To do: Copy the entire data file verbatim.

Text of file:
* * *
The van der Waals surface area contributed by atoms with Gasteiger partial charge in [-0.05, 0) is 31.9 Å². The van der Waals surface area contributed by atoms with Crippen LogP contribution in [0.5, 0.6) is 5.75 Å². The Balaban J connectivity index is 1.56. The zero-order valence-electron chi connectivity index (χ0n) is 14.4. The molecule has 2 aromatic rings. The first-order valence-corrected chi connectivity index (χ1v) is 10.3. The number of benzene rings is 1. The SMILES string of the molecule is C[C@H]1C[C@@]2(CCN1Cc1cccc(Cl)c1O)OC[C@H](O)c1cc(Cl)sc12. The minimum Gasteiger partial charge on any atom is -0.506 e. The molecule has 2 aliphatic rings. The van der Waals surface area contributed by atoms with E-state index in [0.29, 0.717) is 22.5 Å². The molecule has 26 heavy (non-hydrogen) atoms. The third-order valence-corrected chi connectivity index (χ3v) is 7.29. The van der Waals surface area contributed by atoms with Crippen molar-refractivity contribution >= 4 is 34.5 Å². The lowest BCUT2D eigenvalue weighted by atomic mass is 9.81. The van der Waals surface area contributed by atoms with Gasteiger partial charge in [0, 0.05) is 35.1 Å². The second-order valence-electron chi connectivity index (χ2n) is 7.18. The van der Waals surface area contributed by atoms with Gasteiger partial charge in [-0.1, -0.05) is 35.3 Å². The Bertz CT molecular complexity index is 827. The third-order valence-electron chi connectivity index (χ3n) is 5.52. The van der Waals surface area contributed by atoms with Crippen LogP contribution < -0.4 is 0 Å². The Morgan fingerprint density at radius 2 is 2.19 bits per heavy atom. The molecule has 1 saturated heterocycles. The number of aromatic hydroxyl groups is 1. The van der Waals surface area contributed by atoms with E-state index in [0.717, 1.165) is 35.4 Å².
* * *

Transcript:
The van der Waals surface area contributed by atoms with Gasteiger partial charge in [-0.05, 0) is 31.9 Å². The van der Waals surface area contributed by atoms with Crippen LogP contribution in [0.5, 0.6) is 5.75 Å². The Balaban J connectivity index is 1.56. The zero-order valence-electron chi connectivity index (χ0n) is 14.4. The molecule has 2 aromatic rings. The first-order valence-corrected chi connectivity index (χ1v) is 10.3. The number of benzene rings is 1. The SMILES string of the molecule is C[C@H]1C[C@@]2(CCN1Cc1cccc(Cl)c1O)OC[C@H](O)c1cc(Cl)sc12. The minimum Gasteiger partial charge on any atom is -0.506 e. The molecule has 2 aliphatic rings. The van der Waals surface area contributed by atoms with E-state index in [0.29, 0.717) is 22.5 Å². The molecule has 26 heavy (non-hydrogen) atoms. The third-order valence-corrected chi connectivity index (χ3v) is 7.29. The van der Waals surface area contributed by atoms with Crippen molar-refractivity contribution >= 4 is 34.5 Å². The lowest BCUT2D eigenvalue weighted by atomic mass is 9.81. The van der Waals surface area contributed by atoms with Gasteiger partial charge in [0, 0.05) is 35.1 Å². The second-order valence-electron chi connectivity index (χ2n) is 7.18. The van der Waals surface area contributed by atoms with Gasteiger partial charge in [-0.1, -0.05) is 35.3 Å². The Bertz CT molecular complexity index is 827. The third-order valence-electron chi connectivity index (χ3n) is 5.52. The van der Waals surface area contributed by atoms with Crippen LogP contribution < -0.4 is 0 Å². The Morgan fingerprint density at radius 2 is 2.19 bits per heavy atom. The molecule has 1 saturated heterocycles. The number of aromatic hydroxyl groups is 1. The van der Waals surface area contributed by atoms with E-state index in [0.717, 1.165) is 35.4 Å².